Age Reversal and Healthy Longevity





Our bodies are more susceptible to diseases as we age.  Age is the greatest risk factor for nearly every major cause of death.  For over a decade, I have been the proponent of managing the process via Age Management Medicine principles which mitigate the effects of aging. My patients and I have greatly benefitted from that approach.

Reversing aging; now that’s a whole different level of transformation.  There are a variety of theories to explain aging that are collectively referred to as the Hallmarks of Aging, such as telomere shortening, epigenetic alterations, cellular senescence, mitochondrial dysfunction, stem cell exhaustion, to name a few. But most experts agree that it is not any single one of these processes that is responsible for aging, rather an intricate interplay among them that can differ substantially in any individual.

At Alternity Healthcare, I have been using telomere testing and more recently, epigenetic testing to gauge the effectiveness of the age management protocols we employ.  But recent discoveries have provided deeper insights into the mechanisms that underlie biological aging and, more importantly, potential interventions to delay aging and promote healthy longevity.

We are at the point at which rejuvenation therapy that directly targets an aging process is a reality.  To understand what this means, I am going to discuss what we can do about one of those hallmarks, namely cellular senescence.

As we get older, more and more of the cells in our bodies become dysfunctional and enter into a state known as senescence.  Senescence is primarily caused by telomere shortening and DNA damage. These senescent cells, or sometimes called zombie cells, no longer divide or support the tissues and organs of which they are part; instead they have markedly increased metabolic activity that secretes a range of harmful inflammatory chemical signals; that state is known as the senescence-associated secretory phenotype (SASP). Normally senescent cells dispose of themselves through a self-destruct program called apoptosis and are cleared away by our immune system.  Apoptosis is a natural safety mechanism that prevents damaged and precancerous cells from reproducing, so it fights cancer and promotes tissue repair. 

If they aren’t eliminated, senescent cells become problematic.  As some cells evade apoptosis and our immune system weakens with age, they accumulate.  The SASP also encourages neighboring cells to become senescent, compounding the problem. The accumulation of senescent cells is considered to be one of the reasons why we age and develop age-related diseases.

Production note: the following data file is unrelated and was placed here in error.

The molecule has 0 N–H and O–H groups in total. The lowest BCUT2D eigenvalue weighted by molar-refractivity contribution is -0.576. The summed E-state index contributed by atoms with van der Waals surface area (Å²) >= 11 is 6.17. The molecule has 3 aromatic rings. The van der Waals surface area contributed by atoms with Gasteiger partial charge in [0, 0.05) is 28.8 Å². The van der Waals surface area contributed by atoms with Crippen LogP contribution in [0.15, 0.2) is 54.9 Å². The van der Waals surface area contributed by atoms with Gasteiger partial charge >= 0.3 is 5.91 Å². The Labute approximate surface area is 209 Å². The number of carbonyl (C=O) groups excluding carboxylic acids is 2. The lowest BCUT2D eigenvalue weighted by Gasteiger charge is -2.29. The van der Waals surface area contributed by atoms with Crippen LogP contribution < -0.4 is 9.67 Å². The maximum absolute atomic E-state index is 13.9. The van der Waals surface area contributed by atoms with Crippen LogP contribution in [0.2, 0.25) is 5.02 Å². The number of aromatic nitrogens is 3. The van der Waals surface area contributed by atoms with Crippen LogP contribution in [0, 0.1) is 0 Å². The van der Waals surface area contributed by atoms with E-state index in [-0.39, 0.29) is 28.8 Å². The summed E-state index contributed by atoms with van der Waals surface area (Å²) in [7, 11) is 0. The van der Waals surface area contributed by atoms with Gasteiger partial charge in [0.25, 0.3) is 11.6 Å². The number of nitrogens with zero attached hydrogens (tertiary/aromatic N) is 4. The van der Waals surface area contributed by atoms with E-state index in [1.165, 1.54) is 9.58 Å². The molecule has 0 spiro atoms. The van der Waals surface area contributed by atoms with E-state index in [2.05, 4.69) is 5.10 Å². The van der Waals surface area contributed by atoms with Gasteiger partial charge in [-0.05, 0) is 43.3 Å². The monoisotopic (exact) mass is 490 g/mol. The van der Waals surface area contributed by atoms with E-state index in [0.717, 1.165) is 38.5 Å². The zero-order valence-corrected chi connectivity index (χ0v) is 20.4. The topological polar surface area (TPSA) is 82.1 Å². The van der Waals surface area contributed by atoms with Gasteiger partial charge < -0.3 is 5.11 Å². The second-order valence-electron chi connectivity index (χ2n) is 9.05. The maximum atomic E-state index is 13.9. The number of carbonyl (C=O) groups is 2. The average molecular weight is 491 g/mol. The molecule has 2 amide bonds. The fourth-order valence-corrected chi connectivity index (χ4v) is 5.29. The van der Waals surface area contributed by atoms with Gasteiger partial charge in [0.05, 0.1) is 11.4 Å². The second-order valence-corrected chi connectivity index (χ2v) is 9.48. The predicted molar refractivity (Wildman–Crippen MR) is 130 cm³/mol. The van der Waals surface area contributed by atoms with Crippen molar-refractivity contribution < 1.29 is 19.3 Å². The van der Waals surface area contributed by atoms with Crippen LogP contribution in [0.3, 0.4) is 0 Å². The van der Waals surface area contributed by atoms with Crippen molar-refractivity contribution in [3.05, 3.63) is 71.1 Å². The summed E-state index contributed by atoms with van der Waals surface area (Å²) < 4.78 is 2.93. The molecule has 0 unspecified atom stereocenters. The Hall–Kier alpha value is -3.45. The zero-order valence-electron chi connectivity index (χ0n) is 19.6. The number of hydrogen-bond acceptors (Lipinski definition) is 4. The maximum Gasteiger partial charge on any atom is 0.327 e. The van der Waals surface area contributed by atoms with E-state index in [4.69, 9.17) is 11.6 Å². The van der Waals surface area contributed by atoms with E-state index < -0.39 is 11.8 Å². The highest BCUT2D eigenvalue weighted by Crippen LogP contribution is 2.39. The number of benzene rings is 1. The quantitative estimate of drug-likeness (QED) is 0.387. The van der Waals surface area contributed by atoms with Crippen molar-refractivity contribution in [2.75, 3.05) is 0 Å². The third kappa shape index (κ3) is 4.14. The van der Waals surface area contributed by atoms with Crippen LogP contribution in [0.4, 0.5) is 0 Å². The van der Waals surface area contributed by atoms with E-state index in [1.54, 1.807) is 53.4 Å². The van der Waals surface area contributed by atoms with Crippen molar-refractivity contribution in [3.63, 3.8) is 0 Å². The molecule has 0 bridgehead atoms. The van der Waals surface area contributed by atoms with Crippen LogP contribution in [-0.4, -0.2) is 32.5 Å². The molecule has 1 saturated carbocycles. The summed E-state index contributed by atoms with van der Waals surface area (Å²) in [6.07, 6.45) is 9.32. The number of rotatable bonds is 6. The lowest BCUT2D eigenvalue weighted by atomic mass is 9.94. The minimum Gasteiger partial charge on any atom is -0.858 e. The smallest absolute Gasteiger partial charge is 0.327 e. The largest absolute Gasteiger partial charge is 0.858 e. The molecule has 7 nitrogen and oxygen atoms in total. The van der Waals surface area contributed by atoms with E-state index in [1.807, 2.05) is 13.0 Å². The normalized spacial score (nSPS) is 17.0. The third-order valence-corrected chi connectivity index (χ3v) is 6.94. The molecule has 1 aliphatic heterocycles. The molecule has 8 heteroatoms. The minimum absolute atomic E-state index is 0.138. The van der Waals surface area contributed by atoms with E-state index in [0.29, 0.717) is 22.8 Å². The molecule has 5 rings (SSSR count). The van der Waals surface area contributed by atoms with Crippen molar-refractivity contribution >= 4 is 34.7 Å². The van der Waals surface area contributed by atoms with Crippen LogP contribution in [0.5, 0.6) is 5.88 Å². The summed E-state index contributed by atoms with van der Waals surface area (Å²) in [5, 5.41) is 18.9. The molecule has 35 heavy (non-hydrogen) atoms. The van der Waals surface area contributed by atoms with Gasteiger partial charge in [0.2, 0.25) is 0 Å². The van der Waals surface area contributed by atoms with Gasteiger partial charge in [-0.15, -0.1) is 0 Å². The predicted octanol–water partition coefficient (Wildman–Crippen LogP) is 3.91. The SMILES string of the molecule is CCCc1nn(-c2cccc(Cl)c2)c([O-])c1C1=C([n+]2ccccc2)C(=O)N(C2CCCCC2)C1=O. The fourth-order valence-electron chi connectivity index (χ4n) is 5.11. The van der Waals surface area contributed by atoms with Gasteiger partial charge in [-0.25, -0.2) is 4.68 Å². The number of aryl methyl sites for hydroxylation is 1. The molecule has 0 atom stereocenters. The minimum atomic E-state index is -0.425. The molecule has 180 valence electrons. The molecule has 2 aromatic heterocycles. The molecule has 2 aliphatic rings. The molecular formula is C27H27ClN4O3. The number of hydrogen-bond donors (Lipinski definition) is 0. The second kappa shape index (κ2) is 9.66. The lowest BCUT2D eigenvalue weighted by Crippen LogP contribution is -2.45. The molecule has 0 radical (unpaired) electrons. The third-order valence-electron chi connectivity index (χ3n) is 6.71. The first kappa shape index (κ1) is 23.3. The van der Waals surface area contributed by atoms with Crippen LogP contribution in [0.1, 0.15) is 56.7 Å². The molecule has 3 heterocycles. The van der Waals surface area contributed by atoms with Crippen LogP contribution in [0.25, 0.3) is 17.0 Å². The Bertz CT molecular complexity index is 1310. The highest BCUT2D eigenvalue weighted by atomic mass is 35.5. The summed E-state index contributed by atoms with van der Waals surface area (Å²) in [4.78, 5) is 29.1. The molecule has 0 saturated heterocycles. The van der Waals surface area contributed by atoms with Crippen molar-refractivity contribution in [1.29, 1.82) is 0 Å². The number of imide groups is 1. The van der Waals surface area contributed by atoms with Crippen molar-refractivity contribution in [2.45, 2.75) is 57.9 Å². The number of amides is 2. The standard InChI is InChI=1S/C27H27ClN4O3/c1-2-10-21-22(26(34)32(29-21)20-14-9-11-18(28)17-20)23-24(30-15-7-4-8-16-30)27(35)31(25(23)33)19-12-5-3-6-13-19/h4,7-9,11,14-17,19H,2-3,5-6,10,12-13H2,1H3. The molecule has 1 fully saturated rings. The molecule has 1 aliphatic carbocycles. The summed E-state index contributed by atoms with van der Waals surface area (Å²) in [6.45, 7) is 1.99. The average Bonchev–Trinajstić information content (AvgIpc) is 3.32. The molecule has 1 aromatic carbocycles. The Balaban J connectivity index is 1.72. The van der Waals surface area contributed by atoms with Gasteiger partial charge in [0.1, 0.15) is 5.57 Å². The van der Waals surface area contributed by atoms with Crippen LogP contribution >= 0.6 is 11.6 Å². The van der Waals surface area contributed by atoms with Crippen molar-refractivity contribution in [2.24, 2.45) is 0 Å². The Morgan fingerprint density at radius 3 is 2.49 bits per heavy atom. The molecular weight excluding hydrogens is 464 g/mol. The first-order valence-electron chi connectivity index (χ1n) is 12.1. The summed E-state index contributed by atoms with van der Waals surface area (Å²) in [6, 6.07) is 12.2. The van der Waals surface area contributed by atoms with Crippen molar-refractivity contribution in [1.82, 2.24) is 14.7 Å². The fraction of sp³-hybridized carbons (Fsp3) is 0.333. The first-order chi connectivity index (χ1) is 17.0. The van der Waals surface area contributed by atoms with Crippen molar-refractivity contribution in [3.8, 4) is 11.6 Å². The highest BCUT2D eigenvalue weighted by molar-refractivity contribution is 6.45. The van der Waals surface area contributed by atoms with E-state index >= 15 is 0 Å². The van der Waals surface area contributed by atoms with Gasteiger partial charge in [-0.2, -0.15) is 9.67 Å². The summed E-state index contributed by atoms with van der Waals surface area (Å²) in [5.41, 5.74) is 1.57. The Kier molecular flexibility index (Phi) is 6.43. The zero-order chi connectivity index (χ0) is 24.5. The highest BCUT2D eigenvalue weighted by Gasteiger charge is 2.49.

Therapies that remove senescent cells are called senolytics.  Senolytics have been shown to increase lifespan and ameliorate age related diseases, such as cancer, heart disease, osteoporosis, arthritis and Alzheimer’s, in multiple species, and they are now in human trials.

The field of senolytics is booming with many biotech companies racing to develop them.  While there is no approved direct senolytic yet available, I am going to briefly discuss two FDA approved drugs that block mTOR,  a protein kinase crucial to regulating the cell cycle.  mTOR is involved in a variety of biological processes related to cell growth and energy production.  It is one of the principal chemical pathways involved in aging.  Drugs that inhibit mTOR therefore have very promising effects on longevity:  Rapamycin and Metformin.

Many people are familiar with Metformin as a drug to treat T2D.  It produces its glucose lowering effects, in part, by weakly inhibiting mTOR. diabetic patients taking metformin have reduced mortality compared with diabetic patients not receiving metformin, and they may live longer than nondiabetics not receiving metformin. The downside is that it also impairs mitochondrial function to some degree.  So used alone it may not be the best for everyone.

Rapamycin slows aging, extends life span and prevents age related diseases.  But it wasn’t developed for that.   It is an FDA approved drug used in high daily doses to prevent tissue rejection in transplant patients.  Rapamycin inhibits the SASP and strongly affects (mTOR) or the mechanistic target of rapamycin pathway.  mTOR is a key regulator of metabolic balance.  When activated, it promotes growth. Think of high mTOR activity being analogous to the phrase “Live fast, die young”, because too much activity is good for growth but bad for lifespan.

In a 2009 study rapamycin made headlines by significantly extended the lifespan of mice (by about 30%), and has extended lifespan in every species studied to date. Other studies in mice showed that the drug blocked the progression of Alzheimer’s disease, atherosclerosis, muscular dystrophy, and cancer. In 2018, a rapamycin human clinical trial using low, intermittent dosing in healthy adults was completed and reported the drug to be safe over the short-term when used for anti-aging purposes with minimal to no side effects.  Another study showed that inhibiting mTOR enhanced immune function and reduced incidence of viral infections in the elderly

This is just the tip of the iceberg for age reversal therapies.  I am very excited for the future. If you’d like to learn more about what you can do to slow or even reverse aging, just click the button above, or the link here, to schedule a free discovery call with me.